Stop the World

twitter-addiction-social-media

The truth is, I feel like yelling Stop quite a bit these days. Every time I hear about Twitter I want to yell Stop. The notion of sending and getting brief updates to and from dozens or thousands of people every few minutes is an image from information hell. I’m told that Twitter is a river into which I can dip my cup whenever I want. But that supposes we’re all kneeling on the banks. In fact, if you’re at all like me, you’re trying to keep your footing out in midstream, with the water level always dangerously close to your nostrils. Twitter sounds less like sipping than drowning.

The most frightening picture of the future that I’ve read thus far in the new decade has nothing to do with terrorism or banking or the world’s water reserves—it’s an article by David Carr, the Timess media critic, published on the decade’s first day, called “Why Twitter Will Endure.” “I’m in narrative on more things in a given moment than I ever thought possible,” Carr wrote. And: “Twitter becomes an always-on data stream from really bright people.” And: “The real value of the service is listening to a wired collective voice … the throbbing networked intelligence.” And: “On Twitter, you are your avatar and your avatar is you.” And finally: “There is always something more interesting on Twitter than whatever you happen to be working on.”

This last is what really worries me. Who doesn’t want to be taken out of the boredom or sameness or pain of the present at any given moment? That’s what drugs are for, and that’s why people become addicted to them. Carr himself was once a crack addict. Twitter is crack for media addicts. It scares me, not because I’m morally superior to it, but because I don’t think I could handle it. I’m afraid I’d end up letting my son go hungry.

~ George Packer, Stop the World


Notes:

David Carr: Try harder. Create something with your own dirty little hands.

david-carr

David Carr died last week. He overcame drug addiction, survived cancer and struggled with alcoholism. He was a best selling author, a top media columnist at The New York Times and a member of the faculty at Boston University’s communications school.  He was a “mentor to young reports and a blunt critic of those who didn’t measure up.” Here’s a excerpt from today’s paper:

NY Times: David Carr’s Last Word on Journalism, Aimed at Students:

David was interested in people, not their résumés. He didn’t care where someone went to college or who their parents were. So instead of giving his students a standard biographical blurb…David told them this, under the heading “Not need to know, but nice to know”:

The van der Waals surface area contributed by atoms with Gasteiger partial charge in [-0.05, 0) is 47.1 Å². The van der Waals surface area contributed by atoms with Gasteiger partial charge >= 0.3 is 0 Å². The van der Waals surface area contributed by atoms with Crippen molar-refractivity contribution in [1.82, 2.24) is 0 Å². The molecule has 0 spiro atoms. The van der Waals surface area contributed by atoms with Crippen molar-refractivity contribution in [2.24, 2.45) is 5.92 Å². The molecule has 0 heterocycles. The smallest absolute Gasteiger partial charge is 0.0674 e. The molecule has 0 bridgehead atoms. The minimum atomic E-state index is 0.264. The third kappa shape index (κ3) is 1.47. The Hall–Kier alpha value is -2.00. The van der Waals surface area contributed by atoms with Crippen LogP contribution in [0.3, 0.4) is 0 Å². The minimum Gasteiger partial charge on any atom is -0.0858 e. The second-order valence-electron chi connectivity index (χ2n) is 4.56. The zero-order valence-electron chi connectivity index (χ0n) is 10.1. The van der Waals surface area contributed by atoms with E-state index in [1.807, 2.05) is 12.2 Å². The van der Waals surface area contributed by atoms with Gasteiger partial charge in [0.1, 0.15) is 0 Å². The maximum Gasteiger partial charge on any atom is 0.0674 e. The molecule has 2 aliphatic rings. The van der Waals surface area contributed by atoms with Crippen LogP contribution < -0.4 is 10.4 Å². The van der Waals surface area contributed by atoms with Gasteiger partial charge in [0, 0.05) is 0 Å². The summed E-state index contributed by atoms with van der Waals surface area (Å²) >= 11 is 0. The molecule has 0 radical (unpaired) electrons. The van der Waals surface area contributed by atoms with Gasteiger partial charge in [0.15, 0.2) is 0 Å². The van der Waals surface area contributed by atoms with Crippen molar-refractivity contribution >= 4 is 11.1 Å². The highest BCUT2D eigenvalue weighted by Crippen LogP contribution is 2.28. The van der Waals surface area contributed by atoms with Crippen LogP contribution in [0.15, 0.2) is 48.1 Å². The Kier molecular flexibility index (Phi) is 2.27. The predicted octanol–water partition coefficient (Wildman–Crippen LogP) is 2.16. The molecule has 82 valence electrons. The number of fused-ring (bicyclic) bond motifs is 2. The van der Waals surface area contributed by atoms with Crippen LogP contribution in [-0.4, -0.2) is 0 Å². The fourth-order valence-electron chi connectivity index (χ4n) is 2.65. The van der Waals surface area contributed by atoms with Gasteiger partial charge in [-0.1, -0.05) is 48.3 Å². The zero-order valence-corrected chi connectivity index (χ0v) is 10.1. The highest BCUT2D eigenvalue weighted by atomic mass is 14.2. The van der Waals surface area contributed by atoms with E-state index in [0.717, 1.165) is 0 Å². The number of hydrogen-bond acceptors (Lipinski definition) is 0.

“Your professor is a terrible singer and a decent dancer. He is a movie crier but stone-faced in real life. He never laughs even when he is actually amused. He hates suck-ups, people who treat waitresses and cab drivers poorly and anybody who thinks diversity is just an academic conceit. He is a big sucker for the hard worker and is rarely dazzled by brilliance. He has little patience for people who pretend to ask questions when all they really want to do is make a speech…Your professor is fair, fundamentally friendly, a little odd, but not very mysterious. If you want to know where you stand, just ask.”

He encouraged teamwork. “While writing, shooting, and editing are often solitary activities, great work emerges in the spaces between people,” David wrote, adding, “Evaluations will be based not just on your efforts, but on your ability to bring excellence out of the people around you…”

Mikaela Lefrak, 26, was his teaching assistant his first semester. “He didn’t want us to sound like everyone else,” she wrote in an email. “He wanted us to sound better. Extended metaphors should be indulged and encouraged — the stranger, the better. And clichés were poison. ‘Try harder,’ he told me constantly. ‘Create something with your own dirty little hands…’ ”

David warned there would be a heavy reading list. “I’m not sliming you with a bunch of textbooks, so please know I am dead serious about these readings,” he wrote. “Skip or skim at your peril.”

I encourage you to read the entire article. You can find it here:  David Carr’s Last Word on Journalism, Aimed at Students.

His best selling book, “The Night of the Gun,” is a memoir of addiction and recovery. I highly recommend it.  Maria Popova at Brain Pickings shared some excellent excerpts from the book in her post: Addiction to Truth.

And here are links to some of my favorite quotes by Carr:

Carr lived in New Jersey with Jill Rooney Carr and their three children. He was 58. As Scott Peck would say, he took the road less traveled and many of us are better for it.

RIP.


Credits: Photograph of David Carr in 2008 –  NY Times

 

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